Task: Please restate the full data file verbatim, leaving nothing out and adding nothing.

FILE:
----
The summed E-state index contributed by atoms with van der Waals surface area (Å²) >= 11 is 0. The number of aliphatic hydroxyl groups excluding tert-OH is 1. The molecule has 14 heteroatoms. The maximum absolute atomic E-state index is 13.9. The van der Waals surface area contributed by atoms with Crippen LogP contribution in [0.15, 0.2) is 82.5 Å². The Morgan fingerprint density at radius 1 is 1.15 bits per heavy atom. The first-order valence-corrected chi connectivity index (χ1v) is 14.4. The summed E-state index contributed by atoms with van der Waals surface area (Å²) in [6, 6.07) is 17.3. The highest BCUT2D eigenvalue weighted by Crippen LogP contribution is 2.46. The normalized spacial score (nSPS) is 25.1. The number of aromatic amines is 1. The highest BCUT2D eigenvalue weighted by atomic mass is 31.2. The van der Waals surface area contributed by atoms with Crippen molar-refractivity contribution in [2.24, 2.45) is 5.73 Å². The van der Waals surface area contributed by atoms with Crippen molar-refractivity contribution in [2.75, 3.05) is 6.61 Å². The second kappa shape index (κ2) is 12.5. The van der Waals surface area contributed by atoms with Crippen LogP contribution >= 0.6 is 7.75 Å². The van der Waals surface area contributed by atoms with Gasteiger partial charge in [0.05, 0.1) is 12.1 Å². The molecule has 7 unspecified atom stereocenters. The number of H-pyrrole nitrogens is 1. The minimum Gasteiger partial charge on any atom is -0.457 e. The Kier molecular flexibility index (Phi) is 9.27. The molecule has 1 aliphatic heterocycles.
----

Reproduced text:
The summed E-state index contributed by atoms with van der Waals surface area (Å²) >= 11 is 0. The number of aliphatic hydroxyl groups excluding tert-OH is 1. The molecule has 14 heteroatoms. The maximum absolute atomic E-state index is 13.9. The van der Waals surface area contributed by atoms with Crippen LogP contribution in [0.15, 0.2) is 82.5 Å². The Morgan fingerprint density at radius 1 is 1.15 bits per heavy atom. The first-order valence-corrected chi connectivity index (χ1v) is 14.4. The summed E-state index contributed by atoms with van der Waals surface area (Å²) in [6, 6.07) is 17.3. The highest BCUT2D eigenvalue weighted by Crippen LogP contribution is 2.46. The normalized spacial score (nSPS) is 25.1. The number of aromatic amines is 1. The highest BCUT2D eigenvalue weighted by atomic mass is 31.2. The van der Waals surface area contributed by atoms with Crippen molar-refractivity contribution in [2.24, 2.45) is 5.73 Å². The van der Waals surface area contributed by atoms with Crippen molar-refractivity contribution in [2.75, 3.05) is 6.61 Å². The second kappa shape index (κ2) is 12.5. The van der Waals surface area contributed by atoms with Crippen LogP contribution >= 0.6 is 7.75 Å². The van der Waals surface area contributed by atoms with Gasteiger partial charge in [0.05, 0.1) is 12.1 Å². The molecule has 7 unspecified atom stereocenters. The number of H-pyrrole nitrogens is 1. The minimum Gasteiger partial charge on any atom is -0.457 e. The Kier molecular flexibility index (Phi) is 9.27. The molecule has 1 aliphatic heterocycles.